London’s National Gallery withdraws from bidding on possible war loot

Metropolitan Monet subject to claim


The National Gallery wanted to bid for Monet’s “Poplars”, which sold at Christie’s on 8 November, but at the last minute it decided to withdraw because of fears that the painting might have been World War II loot. Warning bells were sounded when it was realised that the picture had been owned by A. & R. Ball, a New York gallery which is named in a US government report on dealers who collaborated with the Nazis. The Monet, which was featured on the cover of Christie’s Magazine in November, subsequently sold in the New York auction to a Japanese private collector, for $6,400,000, below the $7-10 million estimate.

The Christie’s catalogue gives the first owner as Georges Viau, Paris, who was Monet’s dentist (it is possible that the artist may have given the picture in return for dental treatment). The painting is then recorded as with the Ball brothers in 1960, who sold it to Else Sackler, wife of benefactor Arthur Sackler, whose family recently consigned it to Christie’s. Although the National Gallery wanted to acquire the 1891 “Poplars”, it immediately realised that the Ball provenance posed a problem. The 1946 US War Department’s Office of Strategic Services report on dealers involved in Nazi collaboration (for the complete report, see focus on looted art) said of Alexander Ball: “German Jewish refugee dealer. Intermediary for Haberstock [Hitler’s leading dealer] in the sale of pictures from the unoccupied zone [of France]. Also believed to have informed on the whereabouts of prominent Jews, notably Guy de Rothschild. Believed to be in the United States.” Although the report is not infallible, the National Gallery was concerned and its agent immediately sought assurances from Christie’s.

Christie’s responded that it had contacted the specialist art loot researcher Hector Feliciano. The auction house later told us what advice he had given: much of Viau’s art had been auctioned in 1942 and this might well have included the “Poplars”, although details of the sale had not survived, making it impossible to be certain. Feliciano pointed out that although Ball may given information to Haberstock about Jewish collectors, it has not been suggested that Ball personally dealt in looted art. Christie’s also checked with the Art Loss Register, but this inquiry was only made on the day of the sale, several weeks after the National Gallery’s initial query. The Art Loss Register had no time to undertake detailed research, although the Monet was not registered as stolen or looted on their database.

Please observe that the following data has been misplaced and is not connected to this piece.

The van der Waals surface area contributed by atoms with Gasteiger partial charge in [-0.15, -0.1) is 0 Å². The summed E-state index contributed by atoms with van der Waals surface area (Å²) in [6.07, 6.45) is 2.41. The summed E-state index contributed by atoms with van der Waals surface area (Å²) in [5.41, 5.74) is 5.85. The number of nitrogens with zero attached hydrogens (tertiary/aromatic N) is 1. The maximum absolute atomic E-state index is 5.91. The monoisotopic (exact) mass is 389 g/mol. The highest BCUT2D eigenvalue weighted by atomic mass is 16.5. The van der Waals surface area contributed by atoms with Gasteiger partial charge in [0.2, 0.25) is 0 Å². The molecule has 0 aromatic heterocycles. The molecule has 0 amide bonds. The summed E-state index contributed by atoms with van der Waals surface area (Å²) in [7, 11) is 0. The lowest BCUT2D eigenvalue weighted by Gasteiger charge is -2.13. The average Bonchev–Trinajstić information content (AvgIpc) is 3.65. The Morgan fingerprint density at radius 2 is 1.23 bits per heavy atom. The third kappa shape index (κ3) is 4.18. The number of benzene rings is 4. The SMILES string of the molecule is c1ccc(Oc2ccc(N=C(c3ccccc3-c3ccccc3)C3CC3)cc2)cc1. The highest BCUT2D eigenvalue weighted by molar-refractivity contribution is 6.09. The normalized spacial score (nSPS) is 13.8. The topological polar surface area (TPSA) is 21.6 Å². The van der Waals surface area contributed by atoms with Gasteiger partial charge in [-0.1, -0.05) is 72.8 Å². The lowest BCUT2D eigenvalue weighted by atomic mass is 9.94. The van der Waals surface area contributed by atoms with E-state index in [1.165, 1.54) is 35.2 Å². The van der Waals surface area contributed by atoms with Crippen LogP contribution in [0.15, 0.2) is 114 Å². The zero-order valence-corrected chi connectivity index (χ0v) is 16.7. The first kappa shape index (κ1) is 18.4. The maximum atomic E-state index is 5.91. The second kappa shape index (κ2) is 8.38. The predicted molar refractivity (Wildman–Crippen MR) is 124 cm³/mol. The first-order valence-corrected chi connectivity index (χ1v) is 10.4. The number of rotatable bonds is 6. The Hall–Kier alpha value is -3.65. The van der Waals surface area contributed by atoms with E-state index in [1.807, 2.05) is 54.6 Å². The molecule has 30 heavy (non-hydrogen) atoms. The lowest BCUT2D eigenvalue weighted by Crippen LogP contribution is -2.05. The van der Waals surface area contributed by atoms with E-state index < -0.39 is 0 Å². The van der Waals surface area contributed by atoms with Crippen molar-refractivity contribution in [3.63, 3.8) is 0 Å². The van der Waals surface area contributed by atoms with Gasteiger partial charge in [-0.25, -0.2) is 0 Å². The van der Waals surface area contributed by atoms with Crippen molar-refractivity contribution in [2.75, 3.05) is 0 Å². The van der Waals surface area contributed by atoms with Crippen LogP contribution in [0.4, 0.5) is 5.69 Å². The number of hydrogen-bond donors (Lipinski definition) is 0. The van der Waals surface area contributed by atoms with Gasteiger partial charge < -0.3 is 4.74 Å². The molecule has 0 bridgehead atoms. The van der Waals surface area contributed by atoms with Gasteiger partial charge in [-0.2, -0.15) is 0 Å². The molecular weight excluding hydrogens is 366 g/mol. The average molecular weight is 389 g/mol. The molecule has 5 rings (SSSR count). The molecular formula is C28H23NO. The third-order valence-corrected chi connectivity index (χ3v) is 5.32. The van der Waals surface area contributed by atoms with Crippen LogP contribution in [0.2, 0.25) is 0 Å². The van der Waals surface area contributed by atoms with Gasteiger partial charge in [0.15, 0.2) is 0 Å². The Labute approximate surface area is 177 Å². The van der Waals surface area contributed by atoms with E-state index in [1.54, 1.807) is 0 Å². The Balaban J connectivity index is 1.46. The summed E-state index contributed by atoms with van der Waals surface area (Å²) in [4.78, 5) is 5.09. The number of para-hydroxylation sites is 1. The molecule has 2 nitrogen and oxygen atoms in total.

These responses did not satisfy the National Gallery, which like other UK national museums has to be extremely careful to ensure that it does not acquire looted art. Despite Feliciano’s assessment, the National Gallery succeeded in tracking down a copy of the 1942 Viau auction catalogue, and found that the “Poplars” was not included. The gallery also established that Viau had sold works from 1907 onwards, making it likely that the “Poplars” had changed hands before World War II. However, it should be stressed that there is no evidence that the Monet was looted, merely that its providence for the 1933-45 period is far from clear.

The National Gallery reluctantly decided not to bid. Other museums may have reached a similar decision and this could have affected the auction price.

Another Monet once owned by the Ball brothers is currently subject to a war loot claim. This is “Garden at Argenteuil”, now at the Metropolitan Museum in New York. Although the case has not yet been publicised, descendants of a family which had been in Germany during World War II say that the Monet was seized from their Berlin bank vault by the Red Army. It was then apparently taken to the Soviet Union, and later surfaced in the US. Legal action has been initiated against the Metropolitan, which argues that it is uncertain whether the family owned the museum’s picture (since there are numerous versions of the Argenteuil garden).

Curiously, although “Garden at Argenteuil” is recorded on the Metropolitan’s website of works of art with an unclear provenance for the 1933-45 period, no details are given about earlier owners. It is merely stated that the Monet was owned by Mr and Mrs Charles Wrightsman by 1960 and donated by Mrs Wrightsman in 1994. However, the authoritative Wildenstein catalogue raisonné gives further information, recording that “Garden at Argenteuil” belonged to Baron de Herzog in 1911 and was acquired by Mme Guy Lemm, before passing to A. & R. Ball in 1952.

It is surprising that the earlier provenance is not given on the Metropolitan’s website, particularly since the Ball brothers are listed in the US report on Nazi collaborators.